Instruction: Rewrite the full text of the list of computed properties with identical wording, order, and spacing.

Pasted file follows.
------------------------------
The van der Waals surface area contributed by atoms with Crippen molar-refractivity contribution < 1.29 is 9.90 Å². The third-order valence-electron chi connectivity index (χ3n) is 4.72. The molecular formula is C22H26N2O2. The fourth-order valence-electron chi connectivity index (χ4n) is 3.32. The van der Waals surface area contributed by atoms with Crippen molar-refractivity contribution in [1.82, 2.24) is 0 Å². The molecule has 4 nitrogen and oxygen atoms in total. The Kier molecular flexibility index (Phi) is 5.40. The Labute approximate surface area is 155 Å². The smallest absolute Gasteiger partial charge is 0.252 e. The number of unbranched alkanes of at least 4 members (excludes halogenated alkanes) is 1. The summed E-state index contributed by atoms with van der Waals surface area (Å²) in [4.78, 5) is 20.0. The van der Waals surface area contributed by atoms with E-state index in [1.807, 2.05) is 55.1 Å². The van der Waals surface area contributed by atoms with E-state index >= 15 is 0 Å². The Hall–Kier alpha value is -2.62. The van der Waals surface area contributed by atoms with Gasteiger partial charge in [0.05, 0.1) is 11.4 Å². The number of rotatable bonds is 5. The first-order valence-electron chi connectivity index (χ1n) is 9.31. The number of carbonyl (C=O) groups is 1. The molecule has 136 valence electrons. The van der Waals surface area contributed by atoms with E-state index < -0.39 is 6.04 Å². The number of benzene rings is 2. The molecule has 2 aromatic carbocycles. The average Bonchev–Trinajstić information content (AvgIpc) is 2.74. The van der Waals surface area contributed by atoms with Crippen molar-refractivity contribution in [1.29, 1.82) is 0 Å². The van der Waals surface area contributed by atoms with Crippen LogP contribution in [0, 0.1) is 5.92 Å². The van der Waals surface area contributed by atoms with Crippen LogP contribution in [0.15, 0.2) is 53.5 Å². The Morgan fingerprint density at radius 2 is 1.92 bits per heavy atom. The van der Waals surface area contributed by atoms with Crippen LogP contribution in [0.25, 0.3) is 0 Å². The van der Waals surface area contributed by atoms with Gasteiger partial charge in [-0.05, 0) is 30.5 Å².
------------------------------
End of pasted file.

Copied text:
The van der Waals surface area contributed by atoms with Crippen molar-refractivity contribution < 1.29 is 9.90 Å². The third-order valence-electron chi connectivity index (χ3n) is 4.72. The molecular formula is C22H26N2O2. The fourth-order valence-electron chi connectivity index (χ4n) is 3.32. The van der Waals surface area contributed by atoms with Crippen molar-refractivity contribution in [1.82, 2.24) is 0 Å². The molecule has 4 nitrogen and oxygen atoms in total. The Kier molecular flexibility index (Phi) is 5.40. The Labute approximate surface area is 155 Å². The smallest absolute Gasteiger partial charge is 0.252 e. The number of unbranched alkanes of at least 4 members (excludes halogenated alkanes) is 1. The summed E-state index contributed by atoms with van der Waals surface area (Å²) in [4.78, 5) is 20.0. The van der Waals surface area contributed by atoms with E-state index in [1.807, 2.05) is 55.1 Å². The van der Waals surface area contributed by atoms with E-state index >= 15 is 0 Å². The Hall–Kier alpha value is -2.62. The van der Waals surface area contributed by atoms with Gasteiger partial charge in [0.05, 0.1) is 11.4 Å². The number of rotatable bonds is 5. The first-order valence-electron chi connectivity index (χ1n) is 9.31. The number of carbonyl (C=O) groups is 1. The molecule has 136 valence electrons. The van der Waals surface area contributed by atoms with E-state index < -0.39 is 6.04 Å². The number of benzene rings is 2. The molecule has 2 aromatic carbocycles. The average Bonchev–Trinajstić information content (AvgIpc) is 2.74. The van der Waals surface area contributed by atoms with Crippen molar-refractivity contribution in [1.29, 1.82) is 0 Å². The van der Waals surface area contributed by atoms with Crippen LogP contribution in [0, 0.1) is 5.92 Å². The van der Waals surface area contributed by atoms with Crippen LogP contribution in [0.15, 0.2) is 53.5 Å². The Morgan fingerprint density at radius 2 is 1.92 bits per heavy atom. The van der Waals surface area contributed by atoms with Crippen LogP contribution in [0.25, 0.3) is 0 Å². The van der Waals surface area contributed by atoms with Gasteiger partial charge in [-0.05, 0) is 30.5 Å².